Cyrtodactylus culaochamensis TRI, GRISMER, THAI & WOOD, 2020
Can you confirm these amateur observations of Cyrtodactylus culaochamensis?
|Higher Taxa||Gekkonidae, Gekkota, Sauria, Squamata (lizards: geckos)|
|Common Names||E: Cù Lao Chàm Bent–toed Gecko|
Vietnamese: Thằn lằn chân ngón Cù Lao Chàm
|Synonym||Cyrtodactylus culaochamensis TRI, GRISMER, THAI & WOOD 2020|
|Distribution||Vietnam (Quang Nam)|
Type locality: surface of a large rock along a small stream in Hon LaoIsland, Cu LaoCham Biosphere Reserve, Tân Hiệp Commune, Hoi An City, Quang Nam Province, Central Vietnam (around of 15° 57’N, 108° 30’E) at 50 m above sea level
|Types||Holotype. ITBCZ 2494, adult male collected by Ngo Van Tri (N.V.T) at 20:30 on 15 February 2014.|
Paratypes. ITBCZ 2495, 2497–98, collection data as the holotype. Paratype ITBCZ 2496 was collected by Phạm HồTnhgái (P.H.T.) at the same locality but on 17 February 2014.
|Diagnosis||Diagnosis. Cyrtodactylus culaochamensis sp. nov. differs from all other congeners by the following combination of characters: maximum SVL 79.8 mm (n=5); original tail length (TL/SVL:1.14–1.31); dark spots and blotches on head edged in lighter coloration; nuchal loop usually fragmented; five or six irregularly shaped, dark, broad, broken dorsal bands; original tail bearing 10–13 dark-brown alternating rings; 2–5 intersupranasals; 11–13 supralabials; nine or 10 infralabials; seven or eight precloacal pores in males; no precloacal pores in females; no enlarged scales beneath thighs; 19–21 interorbitals; 28–32 scales between eyeball and nostril; 45–50 rows of ventral scales; 20–22 irregular, longitudinal rows of smooth and weakly keeled midbody tubercles; 27–32 paravertebral tubercles between limb insertions; 13–15 subdigital lamellae on first toe; 20–23 subdigital lamellae on fourth toe; and slightly enlarged subcaudal scales.|
Coloration in life (Fig. 2). Top of head brown with dark blotches or spots edged in lighter coloration; chestnut iris with crenelated vertical pupil, eye rings yellowish; nuchal loop fragmented; two irregularly shaped, dark bands anterior to forelimb insertions that grade into four broken bands posteriorly that resemble transversely arranged, squarish blotches; small dark blotches scattered on flanks; dorsal surface of limbs brown, bearing irregularly shaped darker bands; all dark markings on body and limbs are edged with light-colored tubercles; original tail bearing 10 dark and light-brown alternating rings. Ventral surface of body pinkish bearing scattered yellowish spots.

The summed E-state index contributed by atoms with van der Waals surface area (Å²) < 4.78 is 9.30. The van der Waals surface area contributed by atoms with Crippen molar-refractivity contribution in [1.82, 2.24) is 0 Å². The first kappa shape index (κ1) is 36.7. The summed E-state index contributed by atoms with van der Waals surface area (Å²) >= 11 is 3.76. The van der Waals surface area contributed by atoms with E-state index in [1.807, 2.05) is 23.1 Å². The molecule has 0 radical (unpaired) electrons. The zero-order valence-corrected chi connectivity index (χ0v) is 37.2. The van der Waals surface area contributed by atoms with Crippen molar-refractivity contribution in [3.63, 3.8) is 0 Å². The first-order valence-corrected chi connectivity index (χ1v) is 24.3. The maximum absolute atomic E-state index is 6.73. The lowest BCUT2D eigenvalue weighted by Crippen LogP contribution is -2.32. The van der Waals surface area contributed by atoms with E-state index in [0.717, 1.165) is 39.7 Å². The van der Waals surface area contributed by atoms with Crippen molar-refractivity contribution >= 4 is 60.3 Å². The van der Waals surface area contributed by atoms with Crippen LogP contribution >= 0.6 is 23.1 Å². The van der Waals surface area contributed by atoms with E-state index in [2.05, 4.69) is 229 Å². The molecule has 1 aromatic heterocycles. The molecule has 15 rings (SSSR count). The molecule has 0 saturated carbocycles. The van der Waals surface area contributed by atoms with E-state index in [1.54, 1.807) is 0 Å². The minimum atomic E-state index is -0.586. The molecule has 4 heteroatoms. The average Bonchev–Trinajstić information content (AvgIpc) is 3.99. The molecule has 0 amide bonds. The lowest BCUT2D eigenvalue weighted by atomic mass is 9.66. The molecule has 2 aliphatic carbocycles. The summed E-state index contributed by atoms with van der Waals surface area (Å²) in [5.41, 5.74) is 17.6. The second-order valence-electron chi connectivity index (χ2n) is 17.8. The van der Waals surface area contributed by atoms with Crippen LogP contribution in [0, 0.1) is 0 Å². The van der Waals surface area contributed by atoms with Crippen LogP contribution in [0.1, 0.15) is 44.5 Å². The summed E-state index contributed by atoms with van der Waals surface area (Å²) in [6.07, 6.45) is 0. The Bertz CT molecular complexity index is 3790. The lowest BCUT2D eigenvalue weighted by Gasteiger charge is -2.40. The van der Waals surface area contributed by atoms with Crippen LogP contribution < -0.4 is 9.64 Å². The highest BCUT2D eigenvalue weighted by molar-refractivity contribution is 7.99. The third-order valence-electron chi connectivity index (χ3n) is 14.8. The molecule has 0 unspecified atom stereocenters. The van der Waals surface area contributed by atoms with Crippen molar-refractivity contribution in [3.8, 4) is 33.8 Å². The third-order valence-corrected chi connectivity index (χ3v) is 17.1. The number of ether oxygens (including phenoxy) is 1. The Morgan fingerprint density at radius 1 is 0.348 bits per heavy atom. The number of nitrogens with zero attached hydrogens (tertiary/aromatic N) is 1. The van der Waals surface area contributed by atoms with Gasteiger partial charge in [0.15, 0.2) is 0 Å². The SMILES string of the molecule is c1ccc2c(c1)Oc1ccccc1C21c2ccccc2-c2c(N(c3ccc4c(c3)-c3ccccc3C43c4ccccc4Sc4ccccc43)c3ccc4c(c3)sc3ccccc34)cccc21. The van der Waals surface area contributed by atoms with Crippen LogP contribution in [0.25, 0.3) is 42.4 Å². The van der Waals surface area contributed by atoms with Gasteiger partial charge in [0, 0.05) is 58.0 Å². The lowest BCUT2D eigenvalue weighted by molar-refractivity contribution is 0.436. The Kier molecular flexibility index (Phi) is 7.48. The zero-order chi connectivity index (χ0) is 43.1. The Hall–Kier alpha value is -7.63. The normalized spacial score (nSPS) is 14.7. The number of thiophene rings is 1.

Comparisons. Cyrtodactylus culaochamensis sp. nov. differs from the other members in its clade (Fig. 1) as outlined below. From Cyrtodactylus culaochamensis sp. nov. differs from C. badenensis Sang, Orlov, & Darevsky, C. condorensis (Smith), C. leegrismeri Chan & Norhayati, C. eisenmanae Ngo, and C. grismeri Ngo by the absence as opposed to the presence of enlarged femoral scales. It differs from C. irregularis (Smith) by having 20–20 longitudinal rows of body tubercles as opposed to 17. It differs from C. ynagbayensis Ngo & Chanby having a smaller maximum SVL of 79.8 mm versus 109.1 mm. longitudinal rows of body tubercles as opposed to 17. Cyrtodactylus culaochamensis sp. nov. differs from C. dati Ngo by having seven or eight precloacal pores as opposed to five or six and no femoral prores as opposed to six or seven. Cyrtodactylus culaochamensis sp. nov. is most closely related to C. pseudoquadrivirgatus Rösler, Nguyen, Vu, Ngo & Ziegler from which it differs by having all the subcaudals being only slightly enlarged at best (Fig. 4A) versus having two medial rows of distinctly enlarged subcaudals (Rösler et al. 2008; Fig. 2D). These two species differ notably by having an uncorrected pairwise sequence divergence of 7.2%.
|Comment||Habitat: All specimens were collected at night on rock outcrops composed of large granitic boulders along a small, permanently flowing stream. Other specimens were observed on tree branches and dry tree roots beneath the canopy, 0.3 m–1.5 m above forest floor during the rainy season.|
|Etymology||The specific epithet is derived from the name of Cu Lao Cham Mountain in Cu Lao Cham Biosphere Reserve.|
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